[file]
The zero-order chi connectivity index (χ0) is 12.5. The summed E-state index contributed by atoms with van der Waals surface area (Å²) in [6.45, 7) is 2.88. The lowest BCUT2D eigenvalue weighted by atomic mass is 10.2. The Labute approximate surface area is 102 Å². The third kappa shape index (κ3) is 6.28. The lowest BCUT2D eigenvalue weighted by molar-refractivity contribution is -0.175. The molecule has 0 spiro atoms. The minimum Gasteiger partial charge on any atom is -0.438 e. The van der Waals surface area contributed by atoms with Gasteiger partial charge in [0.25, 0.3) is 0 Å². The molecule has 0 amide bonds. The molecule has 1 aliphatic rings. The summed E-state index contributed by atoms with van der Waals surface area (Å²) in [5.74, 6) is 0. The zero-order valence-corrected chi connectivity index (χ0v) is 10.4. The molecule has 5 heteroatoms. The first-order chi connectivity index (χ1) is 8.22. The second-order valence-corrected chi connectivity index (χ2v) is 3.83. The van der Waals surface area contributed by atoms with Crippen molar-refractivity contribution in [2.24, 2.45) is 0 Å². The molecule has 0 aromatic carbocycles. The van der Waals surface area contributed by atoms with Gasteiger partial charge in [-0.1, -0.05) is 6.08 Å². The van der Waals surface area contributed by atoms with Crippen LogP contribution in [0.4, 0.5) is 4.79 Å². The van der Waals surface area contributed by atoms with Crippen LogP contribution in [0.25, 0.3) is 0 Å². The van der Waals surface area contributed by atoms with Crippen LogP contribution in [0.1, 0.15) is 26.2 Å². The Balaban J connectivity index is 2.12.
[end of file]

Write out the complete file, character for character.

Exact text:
The zero-order chi connectivity index (χ0) is 12.5. The summed E-state index contributed by atoms with van der Waals surface area (Å²) in [6.45, 7) is 2.88. The lowest BCUT2D eigenvalue weighted by atomic mass is 10.2. The Labute approximate surface area is 102 Å². The third kappa shape index (κ3) is 6.28. The lowest BCUT2D eigenvalue weighted by molar-refractivity contribution is -0.175. The molecule has 0 spiro atoms. The minimum Gasteiger partial charge on any atom is -0.438 e. The van der Waals surface area contributed by atoms with Gasteiger partial charge in [0.25, 0.3) is 0 Å². The molecule has 0 amide bonds. The molecule has 1 aliphatic rings. The summed E-state index contributed by atoms with van der Waals surface area (Å²) in [5.74, 6) is 0. The zero-order valence-corrected chi connectivity index (χ0v) is 10.4. The molecule has 5 heteroatoms. The first-order chi connectivity index (χ1) is 8.22. The second-order valence-corrected chi connectivity index (χ2v) is 3.83. The van der Waals surface area contributed by atoms with Crippen molar-refractivity contribution in [2.24, 2.45) is 0 Å². The molecule has 0 aromatic carbocycles. The van der Waals surface area contributed by atoms with Gasteiger partial charge in [-0.1, -0.05) is 6.08 Å². The van der Waals surface area contributed by atoms with Crippen LogP contribution in [0.4, 0.5) is 4.79 Å². The van der Waals surface area contributed by atoms with Crippen LogP contribution in [0.25, 0.3) is 0 Å². The van der Waals surface area contributed by atoms with Crippen LogP contribution in [0.1, 0.15) is 26.2 Å². The Balaban J connectivity index is 2.12.